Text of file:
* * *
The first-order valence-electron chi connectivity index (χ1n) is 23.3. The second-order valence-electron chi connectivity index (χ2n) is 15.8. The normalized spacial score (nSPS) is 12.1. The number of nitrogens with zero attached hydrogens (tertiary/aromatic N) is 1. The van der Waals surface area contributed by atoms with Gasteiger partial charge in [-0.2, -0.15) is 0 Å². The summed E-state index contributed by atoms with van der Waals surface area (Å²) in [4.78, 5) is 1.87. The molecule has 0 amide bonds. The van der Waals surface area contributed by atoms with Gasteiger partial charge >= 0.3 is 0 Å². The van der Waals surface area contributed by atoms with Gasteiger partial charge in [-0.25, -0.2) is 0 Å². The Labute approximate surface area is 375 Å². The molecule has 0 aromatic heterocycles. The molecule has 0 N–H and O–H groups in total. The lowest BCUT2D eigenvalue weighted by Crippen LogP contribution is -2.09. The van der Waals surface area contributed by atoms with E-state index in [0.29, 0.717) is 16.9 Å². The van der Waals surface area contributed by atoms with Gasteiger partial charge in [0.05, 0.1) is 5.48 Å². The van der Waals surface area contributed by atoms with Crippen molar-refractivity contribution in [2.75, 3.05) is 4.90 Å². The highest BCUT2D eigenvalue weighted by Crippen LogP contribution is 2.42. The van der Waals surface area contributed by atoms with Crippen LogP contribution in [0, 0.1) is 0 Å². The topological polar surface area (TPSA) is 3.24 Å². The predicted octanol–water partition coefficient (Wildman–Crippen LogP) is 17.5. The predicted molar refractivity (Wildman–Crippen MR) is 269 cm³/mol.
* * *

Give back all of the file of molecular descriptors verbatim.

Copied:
The first-order valence-electron chi connectivity index (χ1n) is 23.3. The second-order valence-electron chi connectivity index (χ2n) is 15.8. The normalized spacial score (nSPS) is 12.1. The number of nitrogens with zero attached hydrogens (tertiary/aromatic N) is 1. The van der Waals surface area contributed by atoms with Gasteiger partial charge in [-0.2, -0.15) is 0 Å². The summed E-state index contributed by atoms with van der Waals surface area (Å²) in [4.78, 5) is 1.87. The molecule has 0 amide bonds. The van der Waals surface area contributed by atoms with Gasteiger partial charge >= 0.3 is 0 Å². The van der Waals surface area contributed by atoms with Gasteiger partial charge in [-0.25, -0.2) is 0 Å². The Labute approximate surface area is 375 Å². The molecule has 0 aromatic heterocycles. The molecule has 0 N–H and O–H groups in total. The lowest BCUT2D eigenvalue weighted by Crippen LogP contribution is -2.09. The van der Waals surface area contributed by atoms with E-state index in [0.29, 0.717) is 16.9 Å². The van der Waals surface area contributed by atoms with Gasteiger partial charge in [0.05, 0.1) is 5.48 Å². The van der Waals surface area contributed by atoms with Crippen molar-refractivity contribution in [2.75, 3.05) is 4.90 Å². The highest BCUT2D eigenvalue weighted by Crippen LogP contribution is 2.42. The van der Waals surface area contributed by atoms with Crippen LogP contribution in [0, 0.1) is 0 Å². The topological polar surface area (TPSA) is 3.24 Å². The predicted octanol–water partition coefficient (Wildman–Crippen LogP) is 17.5. The predicted molar refractivity (Wildman–Crippen MR) is 269 cm³/mol.